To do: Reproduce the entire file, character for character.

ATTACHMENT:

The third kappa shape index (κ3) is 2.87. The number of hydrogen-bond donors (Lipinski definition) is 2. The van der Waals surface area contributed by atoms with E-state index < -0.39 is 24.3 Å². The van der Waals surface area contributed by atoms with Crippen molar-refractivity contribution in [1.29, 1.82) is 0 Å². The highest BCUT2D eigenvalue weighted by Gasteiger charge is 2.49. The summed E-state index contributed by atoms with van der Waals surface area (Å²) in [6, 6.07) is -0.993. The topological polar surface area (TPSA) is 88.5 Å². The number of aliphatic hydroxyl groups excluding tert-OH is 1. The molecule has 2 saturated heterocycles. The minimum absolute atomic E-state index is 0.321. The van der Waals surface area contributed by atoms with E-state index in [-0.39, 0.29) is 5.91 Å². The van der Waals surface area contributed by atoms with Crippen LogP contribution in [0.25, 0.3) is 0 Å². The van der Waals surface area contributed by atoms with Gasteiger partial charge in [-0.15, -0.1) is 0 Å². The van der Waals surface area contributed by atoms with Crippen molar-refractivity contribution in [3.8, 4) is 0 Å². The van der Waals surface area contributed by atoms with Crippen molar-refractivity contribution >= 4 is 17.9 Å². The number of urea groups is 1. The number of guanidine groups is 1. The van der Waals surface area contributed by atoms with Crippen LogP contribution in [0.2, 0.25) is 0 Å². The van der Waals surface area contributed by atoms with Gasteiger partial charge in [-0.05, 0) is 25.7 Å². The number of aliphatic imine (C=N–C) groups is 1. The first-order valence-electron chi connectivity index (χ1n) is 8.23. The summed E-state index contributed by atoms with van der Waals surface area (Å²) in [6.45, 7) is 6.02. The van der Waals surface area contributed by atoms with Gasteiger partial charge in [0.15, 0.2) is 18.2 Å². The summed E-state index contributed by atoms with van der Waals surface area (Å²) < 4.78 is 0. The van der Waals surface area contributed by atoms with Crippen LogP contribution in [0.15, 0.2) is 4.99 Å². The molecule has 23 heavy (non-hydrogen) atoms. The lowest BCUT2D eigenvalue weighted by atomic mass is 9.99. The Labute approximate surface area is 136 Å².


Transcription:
The third kappa shape index (κ3) is 2.87. The number of hydrogen-bond donors (Lipinski definition) is 2. The van der Waals surface area contributed by atoms with E-state index < -0.39 is 24.3 Å². The van der Waals surface area contributed by atoms with Crippen molar-refractivity contribution in [1.29, 1.82) is 0 Å². The highest BCUT2D eigenvalue weighted by Gasteiger charge is 2.49. The summed E-state index contributed by atoms with van der Waals surface area (Å²) in [6, 6.07) is -0.993. The topological polar surface area (TPSA) is 88.5 Å². The number of aliphatic hydroxyl groups excluding tert-OH is 1. The molecule has 2 saturated heterocycles. The minimum absolute atomic E-state index is 0.321. The van der Waals surface area contributed by atoms with E-state index in [-0.39, 0.29) is 5.91 Å². The van der Waals surface area contributed by atoms with Crippen LogP contribution in [0.25, 0.3) is 0 Å². The van der Waals surface area contributed by atoms with Gasteiger partial charge in [-0.15, -0.1) is 0 Å². The van der Waals surface area contributed by atoms with Crippen molar-refractivity contribution in [3.8, 4) is 0 Å². The van der Waals surface area contributed by atoms with Crippen molar-refractivity contribution >= 4 is 17.9 Å². The number of urea groups is 1. The number of guanidine groups is 1. The van der Waals surface area contributed by atoms with Crippen LogP contribution in [0.2, 0.25) is 0 Å². The van der Waals surface area contributed by atoms with Gasteiger partial charge in [-0.05, 0) is 25.7 Å². The number of aliphatic imine (C=N–C) groups is 1. The first-order valence-electron chi connectivity index (χ1n) is 8.23. The summed E-state index contributed by atoms with van der Waals surface area (Å²) in [6.45, 7) is 6.02. The van der Waals surface area contributed by atoms with Gasteiger partial charge in [0.15, 0.2) is 18.2 Å². The summed E-state index contributed by atoms with van der Waals surface area (Å²) < 4.78 is 0. The van der Waals surface area contributed by atoms with Crippen LogP contribution in [0.15, 0.2) is 4.99 Å². The molecule has 23 heavy (non-hydrogen) atoms. The lowest BCUT2D eigenvalue weighted by atomic mass is 9.99. The Labute approximate surface area is 136 Å².